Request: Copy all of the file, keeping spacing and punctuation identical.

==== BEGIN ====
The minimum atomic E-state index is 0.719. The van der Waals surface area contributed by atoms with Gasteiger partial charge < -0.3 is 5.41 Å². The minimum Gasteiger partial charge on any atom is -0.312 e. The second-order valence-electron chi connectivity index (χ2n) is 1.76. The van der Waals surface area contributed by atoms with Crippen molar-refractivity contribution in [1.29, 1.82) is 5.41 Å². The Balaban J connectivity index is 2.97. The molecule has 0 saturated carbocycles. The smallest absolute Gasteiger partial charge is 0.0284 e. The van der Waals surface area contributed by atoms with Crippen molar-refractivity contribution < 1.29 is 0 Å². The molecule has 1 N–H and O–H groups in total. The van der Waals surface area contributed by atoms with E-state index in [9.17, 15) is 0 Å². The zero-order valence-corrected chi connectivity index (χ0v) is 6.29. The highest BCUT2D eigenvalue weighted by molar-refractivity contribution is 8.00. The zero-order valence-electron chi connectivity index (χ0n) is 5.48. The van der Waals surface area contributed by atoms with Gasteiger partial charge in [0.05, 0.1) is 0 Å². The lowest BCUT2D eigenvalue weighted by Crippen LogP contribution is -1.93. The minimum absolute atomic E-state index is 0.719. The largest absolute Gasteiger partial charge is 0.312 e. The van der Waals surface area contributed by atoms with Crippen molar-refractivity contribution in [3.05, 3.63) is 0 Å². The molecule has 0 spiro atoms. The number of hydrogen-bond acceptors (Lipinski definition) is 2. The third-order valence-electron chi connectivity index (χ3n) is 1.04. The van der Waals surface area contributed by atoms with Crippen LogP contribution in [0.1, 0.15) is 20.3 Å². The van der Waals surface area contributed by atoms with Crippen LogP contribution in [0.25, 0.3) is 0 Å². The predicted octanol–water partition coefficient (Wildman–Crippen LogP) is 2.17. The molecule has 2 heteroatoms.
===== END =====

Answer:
The minimum atomic E-state index is 0.719. The van der Waals surface area contributed by atoms with Gasteiger partial charge < -0.3 is 5.41 Å². The minimum Gasteiger partial charge on any atom is -0.312 e. The second-order valence-electron chi connectivity index (χ2n) is 1.76. The van der Waals surface area contributed by atoms with Crippen molar-refractivity contribution in [1.29, 1.82) is 5.41 Å². The Balaban J connectivity index is 2.97. The molecule has 0 saturated carbocycles. The smallest absolute Gasteiger partial charge is 0.0284 e. The van der Waals surface area contributed by atoms with Crippen molar-refractivity contribution < 1.29 is 0 Å². The molecule has 1 N–H and O–H groups in total. The van der Waals surface area contributed by atoms with E-state index in [9.17, 15) is 0 Å². The zero-order valence-corrected chi connectivity index (χ0v) is 6.29. The highest BCUT2D eigenvalue weighted by molar-refractivity contribution is 8.00. The zero-order valence-electron chi connectivity index (χ0n) is 5.48. The van der Waals surface area contributed by atoms with Gasteiger partial charge in [0.05, 0.1) is 0 Å². The lowest BCUT2D eigenvalue weighted by Crippen LogP contribution is -1.93. The minimum absolute atomic E-state index is 0.719. The largest absolute Gasteiger partial charge is 0.312 e. The van der Waals surface area contributed by atoms with Crippen molar-refractivity contribution in [3.05, 3.63) is 0 Å². The molecule has 0 spiro atoms. The number of hydrogen-bond acceptors (Lipinski definition) is 2. The third-order valence-electron chi connectivity index (χ3n) is 1.04. The van der Waals surface area contributed by atoms with Crippen LogP contribution in [0.1, 0.15) is 20.3 Å². The van der Waals surface area contributed by atoms with Crippen LogP contribution in [0.25, 0.3) is 0 Å². The predicted octanol–water partition coefficient (Wildman–Crippen LogP) is 2.17. The molecule has 2 heteroatoms.